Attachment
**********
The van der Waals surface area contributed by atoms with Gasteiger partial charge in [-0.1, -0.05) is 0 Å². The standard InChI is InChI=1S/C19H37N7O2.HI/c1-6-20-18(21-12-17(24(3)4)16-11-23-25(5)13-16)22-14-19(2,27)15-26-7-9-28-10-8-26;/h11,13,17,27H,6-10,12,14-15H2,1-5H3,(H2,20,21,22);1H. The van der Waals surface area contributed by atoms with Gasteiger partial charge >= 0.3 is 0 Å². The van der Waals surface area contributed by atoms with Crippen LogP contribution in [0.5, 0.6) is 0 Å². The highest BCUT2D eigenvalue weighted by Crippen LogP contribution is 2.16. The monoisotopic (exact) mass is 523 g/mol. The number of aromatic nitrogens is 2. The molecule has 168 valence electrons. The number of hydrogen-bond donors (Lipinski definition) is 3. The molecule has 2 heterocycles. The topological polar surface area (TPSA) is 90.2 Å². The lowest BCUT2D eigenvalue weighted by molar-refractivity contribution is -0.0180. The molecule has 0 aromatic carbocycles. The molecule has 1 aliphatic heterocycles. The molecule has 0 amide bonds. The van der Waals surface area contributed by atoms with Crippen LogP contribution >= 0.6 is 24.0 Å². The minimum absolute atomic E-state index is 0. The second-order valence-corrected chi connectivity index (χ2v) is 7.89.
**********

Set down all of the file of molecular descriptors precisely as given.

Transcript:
The van der Waals surface area contributed by atoms with Gasteiger partial charge in [-0.1, -0.05) is 0 Å². The standard InChI is InChI=1S/C19H37N7O2.HI/c1-6-20-18(21-12-17(24(3)4)16-11-23-25(5)13-16)22-14-19(2,27)15-26-7-9-28-10-8-26;/h11,13,17,27H,6-10,12,14-15H2,1-5H3,(H2,20,21,22);1H. The van der Waals surface area contributed by atoms with Gasteiger partial charge >= 0.3 is 0 Å². The van der Waals surface area contributed by atoms with Crippen LogP contribution in [0.5, 0.6) is 0 Å². The highest BCUT2D eigenvalue weighted by Crippen LogP contribution is 2.16. The monoisotopic (exact) mass is 523 g/mol. The number of aromatic nitrogens is 2. The molecule has 168 valence electrons. The number of hydrogen-bond donors (Lipinski definition) is 3. The molecule has 2 heterocycles. The topological polar surface area (TPSA) is 90.2 Å². The lowest BCUT2D eigenvalue weighted by molar-refractivity contribution is -0.0180. The molecule has 0 aromatic carbocycles. The molecule has 1 aliphatic heterocycles. The molecule has 0 amide bonds. The van der Waals surface area contributed by atoms with Crippen LogP contribution >= 0.6 is 24.0 Å². The minimum absolute atomic E-state index is 0. The second-order valence-corrected chi connectivity index (χ2v) is 7.89.